Vessel Safety Checks are conducted by qualified members of the US Coast Guard Auxiliary and are the best way of learning about problems that might be a violation of state or federal laws and provide the boating public with additional safety tips that could possibly mitigate or eliminate preventable danger on the water.

To find a Vessel Examiner go to and click on “I Want a VSC” to find a Vessel Examiner near you.

The U.S. Coast Guard Auxiliary is the uniformed civilian component of the United States Coast Guard. Created by an Act of Congress in 1939, the Auxiliary directly supports the Coast Guard in all missions, except military and direct law enforcement actions.

Falls Overboard Can Be Deadly: 11 Boarding Ladders for Small Boats

June 23rd, 2009

ALEXANDRIA, VA, April 9, 2008 – For recreational boaters, a simple fall overboard is the number one boating accident “event” that leads to the most fatalities. The U.S. Coast Guard reports that in 2006, 275 persons died in 721 boating accidents that began with or involved a fall overboard. While some of these accidents involved other factors, being able to quickly get back in the boat – without help – isn’t easy as a BoatU.S. Foundation test of 11 portable boarding ladders recently found.

“A fall into the water can turn into a life-threatening situation very quickly,” said BoatU.S. Foundation President Ruth Wood, “It doesn’t take long for exhaustion or hypothermia to drain the life out of you. Boaters and anglers need to be prepared, especially if you are alone. It can happen to you.”

While many larger boats have built-in boarding ladders, the Foundation tested portable models on a 17-foot Boston Whaler, 14-foot Jon boat, and 12-foot rigid-hull inflatable. What follows are five important tips that will help ensure a fall overboard doesn’t become tragic. To see a complete report on the tests as well as video of the ladders in action that will help you select the right one for your boat, go to

1. Wear your life jacket. All of the BoatU.S. volunteers participating in the testing program wore a life jacket – before they voluntarily went over the side. All agreed that a fully clothed adult with no buoyancy would have difficulties attempting to get back aboard using any type of ladder.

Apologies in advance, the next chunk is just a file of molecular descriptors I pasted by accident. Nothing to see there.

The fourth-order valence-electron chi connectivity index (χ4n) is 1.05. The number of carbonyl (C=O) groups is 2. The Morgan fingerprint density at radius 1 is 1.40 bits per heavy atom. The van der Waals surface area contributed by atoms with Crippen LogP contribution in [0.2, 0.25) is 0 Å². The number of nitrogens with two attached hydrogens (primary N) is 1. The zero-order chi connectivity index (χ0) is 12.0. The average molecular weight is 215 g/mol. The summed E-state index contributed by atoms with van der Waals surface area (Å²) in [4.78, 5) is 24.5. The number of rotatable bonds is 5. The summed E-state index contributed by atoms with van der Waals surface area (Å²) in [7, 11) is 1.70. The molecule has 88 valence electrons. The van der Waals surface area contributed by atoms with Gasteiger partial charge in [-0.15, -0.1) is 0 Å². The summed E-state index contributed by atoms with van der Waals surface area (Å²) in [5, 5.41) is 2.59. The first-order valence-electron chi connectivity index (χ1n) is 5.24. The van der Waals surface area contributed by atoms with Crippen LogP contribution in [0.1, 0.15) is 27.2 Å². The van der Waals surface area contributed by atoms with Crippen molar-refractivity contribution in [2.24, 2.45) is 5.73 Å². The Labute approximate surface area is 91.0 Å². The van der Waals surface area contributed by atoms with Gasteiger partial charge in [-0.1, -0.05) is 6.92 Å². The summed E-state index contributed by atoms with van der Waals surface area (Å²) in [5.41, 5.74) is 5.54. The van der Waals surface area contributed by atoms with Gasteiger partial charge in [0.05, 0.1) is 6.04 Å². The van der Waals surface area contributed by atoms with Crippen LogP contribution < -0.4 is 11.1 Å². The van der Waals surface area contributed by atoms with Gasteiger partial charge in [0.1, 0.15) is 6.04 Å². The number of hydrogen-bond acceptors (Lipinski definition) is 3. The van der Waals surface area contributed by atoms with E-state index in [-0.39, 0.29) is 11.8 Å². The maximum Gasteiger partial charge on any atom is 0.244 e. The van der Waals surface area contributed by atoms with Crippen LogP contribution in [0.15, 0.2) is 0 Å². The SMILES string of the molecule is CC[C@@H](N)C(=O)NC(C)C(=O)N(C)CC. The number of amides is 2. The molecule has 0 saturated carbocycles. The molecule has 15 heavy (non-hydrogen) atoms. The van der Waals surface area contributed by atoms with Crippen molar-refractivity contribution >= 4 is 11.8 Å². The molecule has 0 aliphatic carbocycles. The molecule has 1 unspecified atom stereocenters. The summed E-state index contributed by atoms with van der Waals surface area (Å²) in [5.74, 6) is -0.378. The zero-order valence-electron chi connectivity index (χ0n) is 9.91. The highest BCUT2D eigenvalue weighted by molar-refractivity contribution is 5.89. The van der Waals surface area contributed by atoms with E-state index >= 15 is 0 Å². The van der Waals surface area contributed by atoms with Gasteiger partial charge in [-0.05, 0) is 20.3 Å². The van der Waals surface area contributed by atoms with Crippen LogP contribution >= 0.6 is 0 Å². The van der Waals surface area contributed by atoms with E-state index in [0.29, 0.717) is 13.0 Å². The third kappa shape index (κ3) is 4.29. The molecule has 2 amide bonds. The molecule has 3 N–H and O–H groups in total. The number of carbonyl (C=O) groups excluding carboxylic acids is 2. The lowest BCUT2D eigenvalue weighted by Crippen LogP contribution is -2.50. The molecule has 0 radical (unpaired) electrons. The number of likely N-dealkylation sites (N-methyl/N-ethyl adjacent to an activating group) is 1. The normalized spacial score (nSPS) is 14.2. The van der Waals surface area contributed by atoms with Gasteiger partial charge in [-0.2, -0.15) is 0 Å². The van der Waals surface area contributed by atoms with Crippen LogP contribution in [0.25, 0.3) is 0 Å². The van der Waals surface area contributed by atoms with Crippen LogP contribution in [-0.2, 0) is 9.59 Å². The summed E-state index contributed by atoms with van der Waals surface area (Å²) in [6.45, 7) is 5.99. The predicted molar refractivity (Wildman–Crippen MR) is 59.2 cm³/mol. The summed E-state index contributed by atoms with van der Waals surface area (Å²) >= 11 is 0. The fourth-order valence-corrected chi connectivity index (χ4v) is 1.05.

2. You don’t need to spend lots of money for a functional boarding ladder. Testers found an affordable model fashioned from four-inch wide yellow webbing proved best. Simplicity also ruled the day as the highest-ranked ladders all had fewer than three steps. The ideal ladder length, measured from the water’s surface to the bottom rung, averaged 20 inches.

3. Some ladders work better with certain types of boats. Hard sides or soft? Low or high freeboard? Depending on a boat’s construction or deck layout, most ladders performed well with one particular kind of vessel, and did poorly with others. It’s important to match the ladder to the boat.

4. Before you head out, your boarding ladder needs to be positioned so it can be reached from the water. Also, attaching the ladder to the wrong spot on a narrow, lightweight boat can increase the chance of capsizing, especially if there is wave action.

5. Practice is a must. Many ladders were difficult to use on the first try. Take the time on a warm, sunny day to fine tune any adjustments, get in the water and use the ladder. Some ladders threw testers off-balance when weight was placed on them, causing the device to swing underneath the boat. Only practice solved this problem.